Keyboard shortcuts are your not-so-secret weapon in the quest to maximise your productivity and blitz through applications and webpages at top speed. With keyboard shortcuts you can instantly drop your favourite GIF into any chat or email, or search Wikipedia without first opening a browser. You can launch apps or instantly perform a traceroute on a website. Don’t just settle for the standard list of shortcuts you get with Windows or macOS—create your own too. Here’s how to do it.
Custom shortcuts in Windows
Windows 10 is perfectly happy for you to make your own custom keyboard shortcuts, but only up to a point—as in, to launch specific shortcuts. First, create a shortcut to an application, either by dragging anything from the Start menu the desktop, or by right-clicking on an executable and choosing Create shortcut.
When the shortcut is created, right-click on it and choose Properties. Click in the Shortcut key box, enter your chosen keystroke combination, and click OK to confirm. Note that your custom combination has to start with Ctrl+Alt, after which you can add a letter, number, or function key.
That’s very welcome of course, but it doesn’t really let you go to town on your own custom shortcuts. To do that, you need the help of a third-party program.
WinHotKey is an older freeware program but still works in Windows 10. Once installed, it runs from the notification area (system tray): Right-click its icon, click Configure, then choose New Hotkey from the dialog box that appears to create your shortcut.
As the Windows OS has bagged most of the Win+whatever shortcuts for itself, you’ll probably need to add in a Ctrl or a Shift to make yours unique. You can launch applications, open files, open folders, or perform a number of actions on the current window (like minimising it).
Also worth a look and also free is AutoHotkey. This is a slightly more complex tool built around scripts—you need to create these scripts as small text files which can then be assigned shortcut keys of your choice.
The benefit of this extra complexity is you can do just about anything with the program and its shortcut keys, from launching applications to inputting a line of text into whatever word processor you’re currently using. Miss the keyboard shortcuts for emojis in Slack? You can hand program them with a hot key application. For more detailed instructions for creating scripts, and some example ones you can modify, see the online documentation.
Finally, you can create your own custom keyboard shortcuts in a few applications, including Microsoft Word. Open Options from the main program menu, then choose Customize Ribbon and click Customize... next to the Keyboard shortcuts heading. You can do the same trick in Photoshop too, via Edit and Keyboard Shortcuts—just select a tool or menu option to assign a shortcut to it.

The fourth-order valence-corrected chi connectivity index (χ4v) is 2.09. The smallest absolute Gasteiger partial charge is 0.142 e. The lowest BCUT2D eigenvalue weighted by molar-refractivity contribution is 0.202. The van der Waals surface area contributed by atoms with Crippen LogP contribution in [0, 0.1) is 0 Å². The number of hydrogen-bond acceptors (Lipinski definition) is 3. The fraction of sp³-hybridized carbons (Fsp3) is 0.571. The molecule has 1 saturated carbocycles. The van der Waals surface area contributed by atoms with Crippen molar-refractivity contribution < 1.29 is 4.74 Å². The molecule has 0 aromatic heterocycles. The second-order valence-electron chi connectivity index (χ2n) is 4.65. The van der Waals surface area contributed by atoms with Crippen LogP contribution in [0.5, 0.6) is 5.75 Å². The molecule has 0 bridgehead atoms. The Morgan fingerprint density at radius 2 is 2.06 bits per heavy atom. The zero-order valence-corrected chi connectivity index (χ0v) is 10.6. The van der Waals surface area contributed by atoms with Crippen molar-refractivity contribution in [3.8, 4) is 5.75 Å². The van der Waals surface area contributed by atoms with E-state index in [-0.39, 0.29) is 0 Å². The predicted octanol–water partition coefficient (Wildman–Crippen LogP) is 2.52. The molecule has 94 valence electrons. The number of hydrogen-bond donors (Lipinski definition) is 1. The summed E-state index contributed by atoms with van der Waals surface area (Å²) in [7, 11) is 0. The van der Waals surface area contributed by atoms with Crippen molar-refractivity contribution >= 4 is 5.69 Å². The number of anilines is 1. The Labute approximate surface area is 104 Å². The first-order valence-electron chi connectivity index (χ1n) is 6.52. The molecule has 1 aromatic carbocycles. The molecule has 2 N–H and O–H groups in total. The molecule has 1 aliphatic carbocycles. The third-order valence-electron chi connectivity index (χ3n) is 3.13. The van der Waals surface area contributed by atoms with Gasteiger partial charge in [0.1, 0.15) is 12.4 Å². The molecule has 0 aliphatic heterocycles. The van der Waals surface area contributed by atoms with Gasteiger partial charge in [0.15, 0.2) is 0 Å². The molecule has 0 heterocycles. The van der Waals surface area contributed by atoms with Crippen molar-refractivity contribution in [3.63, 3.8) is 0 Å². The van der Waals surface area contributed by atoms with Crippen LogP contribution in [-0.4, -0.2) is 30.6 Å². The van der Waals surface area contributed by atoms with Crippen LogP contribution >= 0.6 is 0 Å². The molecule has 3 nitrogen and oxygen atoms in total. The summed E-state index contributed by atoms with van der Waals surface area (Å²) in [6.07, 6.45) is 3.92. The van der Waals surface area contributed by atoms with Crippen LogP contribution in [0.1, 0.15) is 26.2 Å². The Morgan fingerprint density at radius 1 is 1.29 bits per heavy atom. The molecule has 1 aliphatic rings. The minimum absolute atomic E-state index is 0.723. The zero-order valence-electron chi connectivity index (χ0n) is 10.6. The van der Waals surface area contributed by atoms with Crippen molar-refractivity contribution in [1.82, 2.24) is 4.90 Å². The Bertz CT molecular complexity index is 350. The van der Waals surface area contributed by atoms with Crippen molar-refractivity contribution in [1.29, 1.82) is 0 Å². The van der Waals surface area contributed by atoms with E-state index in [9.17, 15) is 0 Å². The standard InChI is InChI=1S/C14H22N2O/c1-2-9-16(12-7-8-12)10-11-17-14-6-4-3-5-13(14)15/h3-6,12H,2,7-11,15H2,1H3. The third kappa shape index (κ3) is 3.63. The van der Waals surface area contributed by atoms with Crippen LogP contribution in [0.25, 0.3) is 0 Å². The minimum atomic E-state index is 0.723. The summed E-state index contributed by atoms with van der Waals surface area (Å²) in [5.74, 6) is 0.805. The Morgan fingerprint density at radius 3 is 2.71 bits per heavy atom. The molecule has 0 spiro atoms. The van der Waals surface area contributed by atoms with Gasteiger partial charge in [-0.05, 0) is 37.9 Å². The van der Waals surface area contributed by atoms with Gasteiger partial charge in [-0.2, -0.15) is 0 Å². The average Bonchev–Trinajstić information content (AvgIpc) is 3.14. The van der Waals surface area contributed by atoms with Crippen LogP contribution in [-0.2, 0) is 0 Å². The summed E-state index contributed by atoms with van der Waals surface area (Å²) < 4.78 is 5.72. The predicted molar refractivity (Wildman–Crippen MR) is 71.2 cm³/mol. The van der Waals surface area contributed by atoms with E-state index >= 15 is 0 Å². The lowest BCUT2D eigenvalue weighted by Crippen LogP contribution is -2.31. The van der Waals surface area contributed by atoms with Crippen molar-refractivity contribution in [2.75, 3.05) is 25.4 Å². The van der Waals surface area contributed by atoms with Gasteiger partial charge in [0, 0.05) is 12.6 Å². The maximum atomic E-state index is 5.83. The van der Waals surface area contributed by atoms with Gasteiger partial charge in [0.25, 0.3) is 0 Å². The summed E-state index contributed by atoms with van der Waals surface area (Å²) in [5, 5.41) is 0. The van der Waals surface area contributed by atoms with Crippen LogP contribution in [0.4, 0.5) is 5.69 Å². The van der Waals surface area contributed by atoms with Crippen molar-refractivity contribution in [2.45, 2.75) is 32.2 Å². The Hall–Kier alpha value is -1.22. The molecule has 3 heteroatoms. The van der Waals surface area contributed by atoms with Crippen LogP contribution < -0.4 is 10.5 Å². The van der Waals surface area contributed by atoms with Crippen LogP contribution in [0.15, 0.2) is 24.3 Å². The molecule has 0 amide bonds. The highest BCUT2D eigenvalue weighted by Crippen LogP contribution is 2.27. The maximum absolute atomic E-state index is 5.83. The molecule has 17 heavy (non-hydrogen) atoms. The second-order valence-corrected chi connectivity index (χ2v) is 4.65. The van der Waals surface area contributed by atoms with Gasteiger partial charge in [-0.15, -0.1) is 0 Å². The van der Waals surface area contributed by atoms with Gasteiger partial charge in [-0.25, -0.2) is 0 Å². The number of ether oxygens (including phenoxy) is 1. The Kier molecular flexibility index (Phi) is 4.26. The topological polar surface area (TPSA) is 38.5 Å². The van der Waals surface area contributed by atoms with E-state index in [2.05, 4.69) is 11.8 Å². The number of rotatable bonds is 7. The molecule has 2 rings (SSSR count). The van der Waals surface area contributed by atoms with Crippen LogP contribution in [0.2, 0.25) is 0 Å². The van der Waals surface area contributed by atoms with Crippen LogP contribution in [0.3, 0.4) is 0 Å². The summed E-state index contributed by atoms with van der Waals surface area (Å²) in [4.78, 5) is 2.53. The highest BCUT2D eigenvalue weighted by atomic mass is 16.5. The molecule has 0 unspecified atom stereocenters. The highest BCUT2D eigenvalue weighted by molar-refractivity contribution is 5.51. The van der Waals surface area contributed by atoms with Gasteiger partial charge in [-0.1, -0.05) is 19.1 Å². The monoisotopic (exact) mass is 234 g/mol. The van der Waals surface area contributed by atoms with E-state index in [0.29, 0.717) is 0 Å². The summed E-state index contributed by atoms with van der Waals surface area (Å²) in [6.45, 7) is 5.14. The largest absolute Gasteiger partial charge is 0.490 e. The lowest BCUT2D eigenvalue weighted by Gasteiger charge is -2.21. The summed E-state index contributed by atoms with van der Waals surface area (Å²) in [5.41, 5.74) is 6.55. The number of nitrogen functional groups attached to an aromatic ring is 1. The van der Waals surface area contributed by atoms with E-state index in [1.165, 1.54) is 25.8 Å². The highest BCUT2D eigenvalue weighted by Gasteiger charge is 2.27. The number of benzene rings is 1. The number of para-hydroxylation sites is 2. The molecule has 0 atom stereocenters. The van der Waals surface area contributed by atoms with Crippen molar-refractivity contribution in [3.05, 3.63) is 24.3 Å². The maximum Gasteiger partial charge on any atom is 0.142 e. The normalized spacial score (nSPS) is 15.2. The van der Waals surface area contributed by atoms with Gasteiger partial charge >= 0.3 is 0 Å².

Custom shortcuts in macOS
Over in Apple country, you’ve got a native option for attaching keyboard shortcuts to menus and actions. Open the Apple menu, pick System Preferences, then Keyboard. Open the Shortcuts tab and you’re in.
You can disable or enable any shortcut using the tick boxes to the left, or set a different keystroke combination by clicking on the shortcut you want to change and then hitting the replacement combination on your keyboard.
To set up a new shortcut for an app menu item, click App Shortcuts then the plus button. You need to type out the exact menu label you want the shortcut to apply to (like “Delete” for example) and specify whether the shortcut should work in every app or one desktop program in particular. Of course you’ll also have to enter the keyboard combination itself. Once you’ve clicked Add you’re up and running with your new macOS keyboard shortcut.
Under the Services heading you can find options like capturing the screen and setting the desktop wallpaper, and all these options can have their own shortcuts too. If you want to add a new service to this list—importing tracks into iTunes maybe, or creating new calendars, or many other actions—you can do this through the Automator utility (find it through Spotlight) and then assign a keyboard shortcut afterwards.
That’s fine as far as it goes, but you can do much more with the help of a third-party program, like Alfred: using customisable “hotkeys” you can launch an application, take more control over Alfred itself, or launch a specific script or AppleScript to carry out an action. The option to create hotkeys needs the Powerpack purchase, which is £19.
From the Alfred Preferences pane, click Workflow then click the plus icon in the bottom left—if you choose the Templates option you can see how hotkeys can be assigned to files, apps, web searches, system commands and more besides. You just choose your hotkey, your action, and your parameters, if necessary. Once you’re more confident, you can create these workflows from scratch (see here for extra instructions).
Then there’s Keyboard Maestro ($36/£27)—it lets you assign a keyboard shortcut to just about anything, whether it’s a macro to download text and images from the web or a command to send a particular line through iMessage.
First you create a Macro—a series of commands—then you assign it a “Hot Key” (with a space this time). Open up the Help menu and click Tutorial for a more thorough guide to the process, but if you want to get up and running as quickly as possible, click the plus button down at the bottom of the interface to create a new macro. You have to set a hot key as the macro trigger, and you can then assign your action accordingly.